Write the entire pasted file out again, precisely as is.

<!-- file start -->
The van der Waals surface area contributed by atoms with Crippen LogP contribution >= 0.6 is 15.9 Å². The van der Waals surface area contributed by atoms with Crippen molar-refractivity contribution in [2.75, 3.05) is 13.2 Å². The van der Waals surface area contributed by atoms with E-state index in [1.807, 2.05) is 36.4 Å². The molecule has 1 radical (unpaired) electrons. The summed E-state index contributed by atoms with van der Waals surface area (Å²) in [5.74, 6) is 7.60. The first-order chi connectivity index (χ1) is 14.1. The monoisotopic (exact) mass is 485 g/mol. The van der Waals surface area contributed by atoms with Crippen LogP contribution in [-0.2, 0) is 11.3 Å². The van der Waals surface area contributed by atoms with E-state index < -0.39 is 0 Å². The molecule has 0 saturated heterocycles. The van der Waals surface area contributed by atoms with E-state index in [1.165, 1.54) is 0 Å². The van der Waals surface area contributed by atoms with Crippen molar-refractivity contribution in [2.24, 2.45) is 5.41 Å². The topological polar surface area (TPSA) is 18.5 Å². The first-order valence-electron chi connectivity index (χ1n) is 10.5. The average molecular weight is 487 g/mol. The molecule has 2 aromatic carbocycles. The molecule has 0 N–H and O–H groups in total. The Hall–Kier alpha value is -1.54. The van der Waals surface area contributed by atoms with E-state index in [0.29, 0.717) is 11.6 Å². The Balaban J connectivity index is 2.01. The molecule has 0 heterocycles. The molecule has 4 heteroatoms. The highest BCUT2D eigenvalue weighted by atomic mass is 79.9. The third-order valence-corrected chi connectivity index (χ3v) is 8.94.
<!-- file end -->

The van der Waals surface area contributed by atoms with Crippen LogP contribution >= 0.6 is 15.9 Å². The van der Waals surface area contributed by atoms with Crippen molar-refractivity contribution in [2.75, 3.05) is 13.2 Å². The van der Waals surface area contributed by atoms with E-state index in [1.807, 2.05) is 36.4 Å². The molecule has 1 radical (unpaired) electrons. The summed E-state index contributed by atoms with van der Waals surface area (Å²) in [5.74, 6) is 7.60. The first-order chi connectivity index (χ1) is 14.1. The monoisotopic (exact) mass is 485 g/mol. The van der Waals surface area contributed by atoms with Crippen LogP contribution in [-0.2, 0) is 11.3 Å². The van der Waals surface area contributed by atoms with E-state index < -0.39 is 0 Å². The molecule has 0 saturated heterocycles. The van der Waals surface area contributed by atoms with E-state index in [1.165, 1.54) is 0 Å². The van der Waals surface area contributed by atoms with Crippen molar-refractivity contribution in [2.24, 2.45) is 5.41 Å². The topological polar surface area (TPSA) is 18.5 Å². The first-order valence-electron chi connectivity index (χ1n) is 10.5. The average molecular weight is 487 g/mol. The molecule has 2 aromatic carbocycles. The molecule has 0 N–H and O–H groups in total. The Hall–Kier alpha value is -1.54. The van der Waals surface area contributed by atoms with E-state index in [0.29, 0.717) is 11.6 Å². The Balaban J connectivity index is 2.01. The molecule has 0 heterocycles. The molecule has 4 heteroatoms. The highest BCUT2D eigenvalue weighted by atomic mass is 79.9. The third-order valence-corrected chi connectivity index (χ3v) is 8.94.